MOST people think empty soft drink or beer cans are litter.
Mr Isaac Pisirai, a 27-year-old Chivhu man, has proved them wrong.
To him, empty aluminium soft drink and beer cans are a precious raw material essential for producing three-legged pots and other utensils, from which he is making a profit.
After failing to secure a job, Mr Pisirai could not face the prospect of watching his wife and two children “starving to death”. When he passed a backyard industry in Mucheke, Masvingo, and was offered a job as a mobile vendor selling three-legged pots made from aluminium, he took it.
“That was in 2009,” he recalled. “However, earnings were not enough to pay rentals, feed myself and provide enough for my wife and children back in the rural areas. As I was working in that industry, I observed closely the whole process of producing the pots. Then I braced myself to start up my own business.”
He started the business and introduced a new method of production, as well as a new source of raw materials, discarded aluminium cans, generating income at an almost zero cost.
“The aluminium cans work the same way as the pure aluminium that is used by other manufacturers,” Mr Pisirai said.
“I can make 20 three-legged pots per day, selling the smallest at $3. I can also make very big pots up to size 30, which I sell at $300 to churches, burial societies and schools.”
Mr Pisirai says the process of manufacturing the pots was not laborious. It involves picking up the aluminium scraps, melting and moulding them.
“It is only the unbearable heat from the furnace that irritates me,” he explained.
“I simply need at least 30 minutes to produce one pot, depending on the sizes I will be making.”
Earning as much as $300 per month, Pisirai has managed to secure a rural home, purchase two beasts and provide enough food and other necessities for his family.
The entrepreneur injected $50 to start production and run the business. He did not buy any of the equipment that he uses to manufacture the pots.
The furnace is just an ordinary drum, which he says had been thrown away as waste. Seeing its potential, he picked it up and it is now useful “machinery” for melting the aluminium.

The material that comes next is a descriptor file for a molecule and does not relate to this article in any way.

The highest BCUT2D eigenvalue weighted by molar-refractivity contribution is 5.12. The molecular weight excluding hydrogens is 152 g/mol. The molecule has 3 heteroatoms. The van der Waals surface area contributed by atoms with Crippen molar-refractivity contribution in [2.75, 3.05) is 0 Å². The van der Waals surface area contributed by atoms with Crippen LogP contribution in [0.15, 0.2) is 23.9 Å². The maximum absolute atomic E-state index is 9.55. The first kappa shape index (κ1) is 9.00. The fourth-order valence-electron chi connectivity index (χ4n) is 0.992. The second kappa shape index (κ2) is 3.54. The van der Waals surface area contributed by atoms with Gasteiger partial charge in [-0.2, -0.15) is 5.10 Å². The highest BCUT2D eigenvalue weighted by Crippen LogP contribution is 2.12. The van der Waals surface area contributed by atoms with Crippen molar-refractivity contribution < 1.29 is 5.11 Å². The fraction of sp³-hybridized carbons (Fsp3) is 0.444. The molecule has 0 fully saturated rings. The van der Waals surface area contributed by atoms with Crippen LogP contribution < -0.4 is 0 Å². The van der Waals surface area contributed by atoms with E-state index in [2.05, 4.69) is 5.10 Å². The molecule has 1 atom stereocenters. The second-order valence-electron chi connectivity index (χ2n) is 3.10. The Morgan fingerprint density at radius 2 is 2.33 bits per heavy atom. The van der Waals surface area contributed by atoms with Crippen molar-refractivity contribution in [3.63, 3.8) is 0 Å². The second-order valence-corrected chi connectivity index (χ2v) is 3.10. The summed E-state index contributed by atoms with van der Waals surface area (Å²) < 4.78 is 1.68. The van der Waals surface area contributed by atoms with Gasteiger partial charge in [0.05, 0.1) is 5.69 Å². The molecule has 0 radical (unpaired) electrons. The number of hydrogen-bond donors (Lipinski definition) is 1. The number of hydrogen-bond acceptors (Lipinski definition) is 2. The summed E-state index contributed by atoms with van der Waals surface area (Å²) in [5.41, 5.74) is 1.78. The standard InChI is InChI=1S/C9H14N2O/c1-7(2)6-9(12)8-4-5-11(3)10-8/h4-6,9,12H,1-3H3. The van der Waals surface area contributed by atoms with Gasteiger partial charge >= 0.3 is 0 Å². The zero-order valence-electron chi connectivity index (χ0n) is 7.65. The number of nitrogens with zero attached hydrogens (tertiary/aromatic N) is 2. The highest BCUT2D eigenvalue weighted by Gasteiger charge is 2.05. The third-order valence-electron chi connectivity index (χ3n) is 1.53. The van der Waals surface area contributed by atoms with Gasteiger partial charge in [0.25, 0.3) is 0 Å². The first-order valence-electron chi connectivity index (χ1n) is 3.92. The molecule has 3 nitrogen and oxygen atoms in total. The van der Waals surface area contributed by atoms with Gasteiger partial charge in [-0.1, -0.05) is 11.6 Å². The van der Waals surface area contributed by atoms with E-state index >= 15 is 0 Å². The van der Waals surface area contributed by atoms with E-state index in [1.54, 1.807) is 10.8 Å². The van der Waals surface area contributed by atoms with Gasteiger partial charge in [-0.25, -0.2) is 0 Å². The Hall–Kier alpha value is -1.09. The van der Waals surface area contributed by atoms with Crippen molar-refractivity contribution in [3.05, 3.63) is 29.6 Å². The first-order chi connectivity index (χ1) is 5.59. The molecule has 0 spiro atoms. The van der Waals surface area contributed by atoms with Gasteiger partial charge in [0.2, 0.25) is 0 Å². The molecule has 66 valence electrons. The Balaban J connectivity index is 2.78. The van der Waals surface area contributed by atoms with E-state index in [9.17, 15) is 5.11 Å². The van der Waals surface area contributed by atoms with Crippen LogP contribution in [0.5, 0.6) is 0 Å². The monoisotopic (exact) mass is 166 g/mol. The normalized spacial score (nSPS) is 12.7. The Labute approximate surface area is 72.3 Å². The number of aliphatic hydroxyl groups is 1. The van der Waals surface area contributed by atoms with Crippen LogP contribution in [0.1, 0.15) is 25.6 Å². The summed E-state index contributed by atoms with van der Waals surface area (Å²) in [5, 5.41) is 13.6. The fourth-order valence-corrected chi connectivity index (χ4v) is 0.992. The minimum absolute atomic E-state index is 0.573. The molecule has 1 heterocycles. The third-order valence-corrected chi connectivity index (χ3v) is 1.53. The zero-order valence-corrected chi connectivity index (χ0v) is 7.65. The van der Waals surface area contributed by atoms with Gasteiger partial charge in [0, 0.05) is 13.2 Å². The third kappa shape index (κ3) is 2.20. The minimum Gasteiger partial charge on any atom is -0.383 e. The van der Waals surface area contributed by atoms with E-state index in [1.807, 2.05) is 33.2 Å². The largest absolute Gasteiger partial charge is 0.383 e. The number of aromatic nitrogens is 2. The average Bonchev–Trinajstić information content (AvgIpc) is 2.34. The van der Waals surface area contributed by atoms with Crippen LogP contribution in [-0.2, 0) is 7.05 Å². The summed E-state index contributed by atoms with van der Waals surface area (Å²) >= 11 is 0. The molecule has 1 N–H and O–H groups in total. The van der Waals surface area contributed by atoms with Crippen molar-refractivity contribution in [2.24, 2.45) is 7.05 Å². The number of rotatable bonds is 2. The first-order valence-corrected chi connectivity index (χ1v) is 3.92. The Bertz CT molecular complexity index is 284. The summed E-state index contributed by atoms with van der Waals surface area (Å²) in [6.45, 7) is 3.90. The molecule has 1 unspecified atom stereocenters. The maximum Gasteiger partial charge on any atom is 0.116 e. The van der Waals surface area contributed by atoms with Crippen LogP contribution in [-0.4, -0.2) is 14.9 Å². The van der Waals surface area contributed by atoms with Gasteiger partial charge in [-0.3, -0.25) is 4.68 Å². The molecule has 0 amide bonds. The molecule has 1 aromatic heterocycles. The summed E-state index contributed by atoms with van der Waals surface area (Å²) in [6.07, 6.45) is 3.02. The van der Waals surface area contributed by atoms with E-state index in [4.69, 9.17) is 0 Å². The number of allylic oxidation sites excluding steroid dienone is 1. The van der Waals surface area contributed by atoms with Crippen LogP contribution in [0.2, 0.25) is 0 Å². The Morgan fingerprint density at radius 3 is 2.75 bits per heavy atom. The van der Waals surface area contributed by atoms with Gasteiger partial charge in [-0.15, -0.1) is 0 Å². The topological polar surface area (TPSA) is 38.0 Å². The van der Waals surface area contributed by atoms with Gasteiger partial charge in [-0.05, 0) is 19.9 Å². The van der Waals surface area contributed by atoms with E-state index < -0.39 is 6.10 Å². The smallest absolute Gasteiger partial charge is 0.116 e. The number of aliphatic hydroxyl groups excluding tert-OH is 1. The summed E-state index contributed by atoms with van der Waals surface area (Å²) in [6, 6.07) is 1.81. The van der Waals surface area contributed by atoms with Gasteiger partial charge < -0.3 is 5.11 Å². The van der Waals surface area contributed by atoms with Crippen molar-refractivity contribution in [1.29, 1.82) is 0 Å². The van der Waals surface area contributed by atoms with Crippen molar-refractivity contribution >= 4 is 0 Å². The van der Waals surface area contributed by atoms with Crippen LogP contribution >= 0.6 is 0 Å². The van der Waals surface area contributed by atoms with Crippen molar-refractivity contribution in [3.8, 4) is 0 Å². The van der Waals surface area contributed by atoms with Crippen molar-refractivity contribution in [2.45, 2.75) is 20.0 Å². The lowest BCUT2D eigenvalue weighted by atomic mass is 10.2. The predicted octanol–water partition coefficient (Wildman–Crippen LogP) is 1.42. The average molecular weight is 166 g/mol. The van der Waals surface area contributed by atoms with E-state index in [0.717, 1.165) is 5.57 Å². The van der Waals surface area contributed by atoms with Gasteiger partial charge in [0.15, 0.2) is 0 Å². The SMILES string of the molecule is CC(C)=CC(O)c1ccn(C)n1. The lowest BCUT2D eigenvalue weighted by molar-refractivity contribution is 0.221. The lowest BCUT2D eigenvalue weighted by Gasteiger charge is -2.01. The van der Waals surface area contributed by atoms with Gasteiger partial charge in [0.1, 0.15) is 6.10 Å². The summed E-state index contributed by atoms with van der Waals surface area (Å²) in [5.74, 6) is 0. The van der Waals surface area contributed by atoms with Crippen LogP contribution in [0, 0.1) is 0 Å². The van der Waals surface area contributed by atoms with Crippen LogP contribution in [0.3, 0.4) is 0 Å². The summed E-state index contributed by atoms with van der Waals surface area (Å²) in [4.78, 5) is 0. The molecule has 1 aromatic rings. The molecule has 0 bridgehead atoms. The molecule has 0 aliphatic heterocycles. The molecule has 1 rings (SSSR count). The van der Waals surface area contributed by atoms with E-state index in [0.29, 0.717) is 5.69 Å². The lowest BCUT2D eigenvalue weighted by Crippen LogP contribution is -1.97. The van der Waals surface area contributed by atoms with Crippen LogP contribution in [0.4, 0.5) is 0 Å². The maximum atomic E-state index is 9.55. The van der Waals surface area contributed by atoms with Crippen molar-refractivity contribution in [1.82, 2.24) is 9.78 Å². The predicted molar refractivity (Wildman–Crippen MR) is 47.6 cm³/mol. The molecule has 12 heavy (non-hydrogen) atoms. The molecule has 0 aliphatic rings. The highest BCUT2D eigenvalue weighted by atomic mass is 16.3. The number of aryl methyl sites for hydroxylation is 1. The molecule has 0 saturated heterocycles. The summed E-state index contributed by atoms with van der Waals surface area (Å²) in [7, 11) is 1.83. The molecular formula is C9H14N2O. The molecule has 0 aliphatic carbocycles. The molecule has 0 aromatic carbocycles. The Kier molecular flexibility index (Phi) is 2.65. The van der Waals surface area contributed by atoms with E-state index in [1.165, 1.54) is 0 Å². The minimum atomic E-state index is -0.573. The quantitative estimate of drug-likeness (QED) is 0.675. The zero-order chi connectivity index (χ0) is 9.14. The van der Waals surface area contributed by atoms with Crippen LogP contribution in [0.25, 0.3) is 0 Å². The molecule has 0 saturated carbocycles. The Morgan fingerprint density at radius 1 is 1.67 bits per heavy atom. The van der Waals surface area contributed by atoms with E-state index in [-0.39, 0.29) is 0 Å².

Mr Pisirayi buys bentonite, a chemical that he mixes with soil to smoothen the pots during the moulding process.
He also purchases coal, the fuel suitable for the high temperatures needed for aluminium to melt.
After successful exploitation of the new idea of using cans as a raw material, Mr Pisirai invited two of his unemployed friends to join him. Since then, the business has diversified, venturing into the production of cutlery and coffin handles, among other products.
Mr Tendai Tapera (25), who partnered with Mr Pisirai, said he did not anticipate earning a living out of discarded cans.
“Nevertheless, I am satisfied with the earnings I am getting here and I have stopped searching for another form of employment since I can provide enough for my wife and kid,” Mr Tapera said.
But Mr Pisirai said he wished he could construct a better working cabin to improve his working conditions. He also cannot afford the process of registering his company so that he can operate formally.
“Right now, I cannot make my work place better than it is, lest it is destroyed by Chikomba Rural District Council authorities because I am not registered,” he said.
Informal sector operators have clashed with municipalities around the country in the past few years, due to their insistence on operating in undesignated areas. Several of them have had their stands and goods destroyed during conflicts with municipal police.
However, Chivhu Business Development Community chairperson Mr Maxwell Makurumure said his committee was working in partnership with Chikomba Rural District Council to avail stands for informal business people, to encourage self-sustenance.
He said: “Recently, a number of informal business owners in Chikomba District benefited from the programme and acquired stands for their mini-industries. They are now operating formally.”
Mr Makurumure also said the business development community was encouraging business owners to participate in business expos where they could showcase their products to boost creativity.
In a telephone interview, the Minister of Industry and Commerce Mike Bimha, commended Mr Pisirai for “thinking outside the box” and becoming an entrepreneur. Minister Bimha urged the public to fully utilise the resources in their vicinities to improve their living standards.
He said: “Currently we are working together with the Ministry of Small to Medium Enterprises to link small businesses with large corporate companies for them to gain expertise and boost production in the country. We have even set up an SMEs office in Chivhu so that the informal business operators can be advised on how to operate according to state regulations.”